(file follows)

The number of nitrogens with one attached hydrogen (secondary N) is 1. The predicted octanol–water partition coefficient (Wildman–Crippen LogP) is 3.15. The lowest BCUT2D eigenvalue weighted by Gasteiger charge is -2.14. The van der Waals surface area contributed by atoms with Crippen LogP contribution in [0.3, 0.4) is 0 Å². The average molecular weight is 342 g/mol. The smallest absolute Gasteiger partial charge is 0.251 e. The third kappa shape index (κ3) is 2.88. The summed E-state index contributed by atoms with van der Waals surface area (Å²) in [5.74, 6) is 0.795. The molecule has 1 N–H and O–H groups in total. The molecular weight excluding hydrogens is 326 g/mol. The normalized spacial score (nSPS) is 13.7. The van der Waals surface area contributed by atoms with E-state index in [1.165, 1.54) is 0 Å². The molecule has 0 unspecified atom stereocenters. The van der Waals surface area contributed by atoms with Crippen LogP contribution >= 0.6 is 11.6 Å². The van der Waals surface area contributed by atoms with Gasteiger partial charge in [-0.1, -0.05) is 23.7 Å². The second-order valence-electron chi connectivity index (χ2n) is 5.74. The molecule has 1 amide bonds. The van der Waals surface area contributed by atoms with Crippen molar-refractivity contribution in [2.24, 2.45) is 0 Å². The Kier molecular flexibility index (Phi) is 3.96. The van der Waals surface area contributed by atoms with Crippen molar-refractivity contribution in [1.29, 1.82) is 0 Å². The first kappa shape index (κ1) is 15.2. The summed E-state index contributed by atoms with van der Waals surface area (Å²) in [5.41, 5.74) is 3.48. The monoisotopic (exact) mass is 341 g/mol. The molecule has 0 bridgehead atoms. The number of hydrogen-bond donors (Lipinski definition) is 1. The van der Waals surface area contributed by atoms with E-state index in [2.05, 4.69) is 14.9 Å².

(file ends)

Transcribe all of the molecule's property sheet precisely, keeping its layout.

The number of nitrogens with one attached hydrogen (secondary N) is 1. The predicted octanol–water partition coefficient (Wildman–Crippen LogP) is 3.15. The lowest BCUT2D eigenvalue weighted by Gasteiger charge is -2.14. The van der Waals surface area contributed by atoms with Crippen LogP contribution in [0.3, 0.4) is 0 Å². The average molecular weight is 342 g/mol. The smallest absolute Gasteiger partial charge is 0.251 e. The third kappa shape index (κ3) is 2.88. The summed E-state index contributed by atoms with van der Waals surface area (Å²) in [5.74, 6) is 0.795. The molecule has 1 N–H and O–H groups in total. The molecular weight excluding hydrogens is 326 g/mol. The normalized spacial score (nSPS) is 13.7. The van der Waals surface area contributed by atoms with E-state index in [1.165, 1.54) is 0 Å². The molecule has 0 unspecified atom stereocenters. The van der Waals surface area contributed by atoms with Crippen LogP contribution >= 0.6 is 11.6 Å². The van der Waals surface area contributed by atoms with Gasteiger partial charge in [-0.1, -0.05) is 23.7 Å². The second-order valence-electron chi connectivity index (χ2n) is 5.74. The molecule has 1 amide bonds. The van der Waals surface area contributed by atoms with Crippen molar-refractivity contribution in [2.24, 2.45) is 0 Å². The Kier molecular flexibility index (Phi) is 3.96. The van der Waals surface area contributed by atoms with Crippen molar-refractivity contribution in [1.29, 1.82) is 0 Å². The first kappa shape index (κ1) is 15.2. The summed E-state index contributed by atoms with van der Waals surface area (Å²) in [5.41, 5.74) is 3.48. The monoisotopic (exact) mass is 341 g/mol. The molecule has 0 bridgehead atoms. The number of hydrogen-bond donors (Lipinski definition) is 1. The van der Waals surface area contributed by atoms with E-state index in [2.05, 4.69) is 14.9 Å².